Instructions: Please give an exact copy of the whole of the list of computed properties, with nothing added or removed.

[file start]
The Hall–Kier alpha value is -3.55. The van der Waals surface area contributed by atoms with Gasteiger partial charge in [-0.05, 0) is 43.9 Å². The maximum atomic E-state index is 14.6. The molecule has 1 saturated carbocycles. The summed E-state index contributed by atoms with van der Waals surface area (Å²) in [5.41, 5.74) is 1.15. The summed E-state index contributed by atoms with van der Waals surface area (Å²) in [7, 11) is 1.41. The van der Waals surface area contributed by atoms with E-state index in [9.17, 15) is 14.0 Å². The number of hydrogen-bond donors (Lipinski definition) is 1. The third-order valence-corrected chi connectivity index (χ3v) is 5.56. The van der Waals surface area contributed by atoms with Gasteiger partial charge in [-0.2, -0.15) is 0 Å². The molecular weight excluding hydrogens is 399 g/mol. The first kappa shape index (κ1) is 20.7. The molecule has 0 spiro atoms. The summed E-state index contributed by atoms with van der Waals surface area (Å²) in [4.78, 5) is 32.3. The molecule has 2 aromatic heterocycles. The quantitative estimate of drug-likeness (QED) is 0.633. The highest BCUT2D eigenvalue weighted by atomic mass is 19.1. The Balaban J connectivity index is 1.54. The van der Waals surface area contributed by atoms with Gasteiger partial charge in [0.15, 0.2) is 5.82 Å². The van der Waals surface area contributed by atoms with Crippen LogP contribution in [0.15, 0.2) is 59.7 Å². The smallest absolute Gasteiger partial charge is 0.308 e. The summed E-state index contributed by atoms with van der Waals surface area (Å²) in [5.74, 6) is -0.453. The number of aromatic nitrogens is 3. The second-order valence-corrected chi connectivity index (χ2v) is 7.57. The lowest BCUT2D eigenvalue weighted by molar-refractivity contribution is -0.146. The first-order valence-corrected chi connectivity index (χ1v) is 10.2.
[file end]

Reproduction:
The Hall–Kier alpha value is -3.55. The van der Waals surface area contributed by atoms with Gasteiger partial charge in [-0.05, 0) is 43.9 Å². The maximum atomic E-state index is 14.6. The molecule has 1 saturated carbocycles. The summed E-state index contributed by atoms with van der Waals surface area (Å²) in [5.41, 5.74) is 1.15. The summed E-state index contributed by atoms with van der Waals surface area (Å²) in [7, 11) is 1.41. The van der Waals surface area contributed by atoms with E-state index in [9.17, 15) is 14.0 Å². The number of hydrogen-bond donors (Lipinski definition) is 1. The third-order valence-corrected chi connectivity index (χ3v) is 5.56. The van der Waals surface area contributed by atoms with Gasteiger partial charge in [-0.2, -0.15) is 0 Å². The molecular weight excluding hydrogens is 399 g/mol. The first kappa shape index (κ1) is 20.7. The molecule has 0 spiro atoms. The summed E-state index contributed by atoms with van der Waals surface area (Å²) in [4.78, 5) is 32.3. The molecule has 2 aromatic heterocycles. The quantitative estimate of drug-likeness (QED) is 0.633. The highest BCUT2D eigenvalue weighted by atomic mass is 19.1. The Balaban J connectivity index is 1.54. The van der Waals surface area contributed by atoms with Gasteiger partial charge in [0.15, 0.2) is 5.82 Å². The van der Waals surface area contributed by atoms with Crippen LogP contribution in [0.15, 0.2) is 59.7 Å². The smallest absolute Gasteiger partial charge is 0.308 e. The summed E-state index contributed by atoms with van der Waals surface area (Å²) in [5.74, 6) is -0.453. The number of aromatic nitrogens is 3. The second-order valence-corrected chi connectivity index (χ2v) is 7.57. The lowest BCUT2D eigenvalue weighted by molar-refractivity contribution is -0.146. The first-order valence-corrected chi connectivity index (χ1v) is 10.2.